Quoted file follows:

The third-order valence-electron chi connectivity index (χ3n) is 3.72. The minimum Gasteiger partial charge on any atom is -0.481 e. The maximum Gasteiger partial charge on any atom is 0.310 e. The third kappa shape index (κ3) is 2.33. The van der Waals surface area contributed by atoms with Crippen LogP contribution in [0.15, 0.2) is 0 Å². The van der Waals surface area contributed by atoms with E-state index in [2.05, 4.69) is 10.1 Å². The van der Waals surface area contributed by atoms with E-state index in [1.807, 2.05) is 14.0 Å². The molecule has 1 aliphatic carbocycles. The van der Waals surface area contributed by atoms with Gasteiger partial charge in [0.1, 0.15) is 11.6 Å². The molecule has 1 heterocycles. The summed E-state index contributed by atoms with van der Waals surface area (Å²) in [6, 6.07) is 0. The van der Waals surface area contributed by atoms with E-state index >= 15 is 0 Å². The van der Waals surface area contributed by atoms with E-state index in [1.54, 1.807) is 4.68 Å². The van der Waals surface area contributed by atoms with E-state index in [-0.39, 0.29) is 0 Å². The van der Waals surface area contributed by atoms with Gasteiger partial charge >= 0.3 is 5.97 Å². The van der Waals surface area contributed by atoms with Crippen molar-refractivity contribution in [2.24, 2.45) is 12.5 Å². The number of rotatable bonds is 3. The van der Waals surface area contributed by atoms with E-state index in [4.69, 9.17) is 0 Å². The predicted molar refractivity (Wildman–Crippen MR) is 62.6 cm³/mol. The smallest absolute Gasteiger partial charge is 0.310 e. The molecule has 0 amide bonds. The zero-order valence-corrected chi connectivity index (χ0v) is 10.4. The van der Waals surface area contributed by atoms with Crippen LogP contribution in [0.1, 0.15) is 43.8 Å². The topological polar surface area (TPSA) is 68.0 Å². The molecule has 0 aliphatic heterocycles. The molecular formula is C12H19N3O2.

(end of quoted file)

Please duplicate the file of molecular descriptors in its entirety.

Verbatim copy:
The third-order valence-electron chi connectivity index (χ3n) is 3.72. The minimum Gasteiger partial charge on any atom is -0.481 e. The maximum Gasteiger partial charge on any atom is 0.310 e. The third kappa shape index (κ3) is 2.33. The van der Waals surface area contributed by atoms with Crippen LogP contribution in [0.15, 0.2) is 0 Å². The van der Waals surface area contributed by atoms with E-state index in [2.05, 4.69) is 10.1 Å². The van der Waals surface area contributed by atoms with E-state index in [1.807, 2.05) is 14.0 Å². The molecule has 1 aliphatic carbocycles. The van der Waals surface area contributed by atoms with Gasteiger partial charge in [0.1, 0.15) is 11.6 Å². The molecule has 1 heterocycles. The summed E-state index contributed by atoms with van der Waals surface area (Å²) in [6, 6.07) is 0. The van der Waals surface area contributed by atoms with E-state index >= 15 is 0 Å². The van der Waals surface area contributed by atoms with E-state index in [1.54, 1.807) is 4.68 Å². The van der Waals surface area contributed by atoms with E-state index in [-0.39, 0.29) is 0 Å². The van der Waals surface area contributed by atoms with Gasteiger partial charge >= 0.3 is 5.97 Å². The van der Waals surface area contributed by atoms with Crippen molar-refractivity contribution in [2.24, 2.45) is 12.5 Å². The number of rotatable bonds is 3. The van der Waals surface area contributed by atoms with E-state index in [4.69, 9.17) is 0 Å². The predicted molar refractivity (Wildman–Crippen MR) is 62.6 cm³/mol. The smallest absolute Gasteiger partial charge is 0.310 e. The molecule has 0 amide bonds. The zero-order valence-corrected chi connectivity index (χ0v) is 10.4. The van der Waals surface area contributed by atoms with Crippen LogP contribution in [0.1, 0.15) is 43.8 Å². The topological polar surface area (TPSA) is 68.0 Å². The molecule has 0 aliphatic heterocycles. The molecular formula is C12H19N3O2.